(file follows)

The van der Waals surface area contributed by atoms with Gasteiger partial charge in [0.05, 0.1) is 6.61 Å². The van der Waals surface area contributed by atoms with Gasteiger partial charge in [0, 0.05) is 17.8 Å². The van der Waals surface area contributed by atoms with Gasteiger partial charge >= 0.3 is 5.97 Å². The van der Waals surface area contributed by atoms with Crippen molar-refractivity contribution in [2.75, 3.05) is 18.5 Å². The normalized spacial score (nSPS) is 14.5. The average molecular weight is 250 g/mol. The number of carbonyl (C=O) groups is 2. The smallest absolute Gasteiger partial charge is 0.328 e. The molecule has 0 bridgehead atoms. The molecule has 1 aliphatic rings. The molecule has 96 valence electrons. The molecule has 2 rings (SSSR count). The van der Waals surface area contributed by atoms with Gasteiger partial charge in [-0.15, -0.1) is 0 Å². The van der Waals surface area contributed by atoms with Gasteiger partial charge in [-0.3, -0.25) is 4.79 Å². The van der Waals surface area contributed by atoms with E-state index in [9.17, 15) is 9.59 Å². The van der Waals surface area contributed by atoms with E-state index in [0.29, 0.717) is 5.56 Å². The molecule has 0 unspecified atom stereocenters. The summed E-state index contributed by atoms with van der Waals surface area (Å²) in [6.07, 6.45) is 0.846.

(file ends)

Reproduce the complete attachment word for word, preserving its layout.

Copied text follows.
The van der Waals surface area contributed by atoms with Gasteiger partial charge in [0.05, 0.1) is 6.61 Å². The van der Waals surface area contributed by atoms with Gasteiger partial charge in [0, 0.05) is 17.8 Å². The van der Waals surface area contributed by atoms with Gasteiger partial charge >= 0.3 is 5.97 Å². The van der Waals surface area contributed by atoms with Crippen molar-refractivity contribution in [2.75, 3.05) is 18.5 Å². The normalized spacial score (nSPS) is 14.5. The average molecular weight is 250 g/mol. The number of carbonyl (C=O) groups is 2. The smallest absolute Gasteiger partial charge is 0.328 e. The molecule has 0 bridgehead atoms. The molecule has 1 aliphatic rings. The molecule has 96 valence electrons. The molecule has 2 rings (SSSR count). The van der Waals surface area contributed by atoms with Gasteiger partial charge in [-0.15, -0.1) is 0 Å². The van der Waals surface area contributed by atoms with Gasteiger partial charge in [-0.3, -0.25) is 4.79 Å². The van der Waals surface area contributed by atoms with E-state index in [9.17, 15) is 9.59 Å². The van der Waals surface area contributed by atoms with E-state index in [0.29, 0.717) is 5.56 Å². The molecule has 0 unspecified atom stereocenters. The summed E-state index contributed by atoms with van der Waals surface area (Å²) in [6.07, 6.45) is 0.846.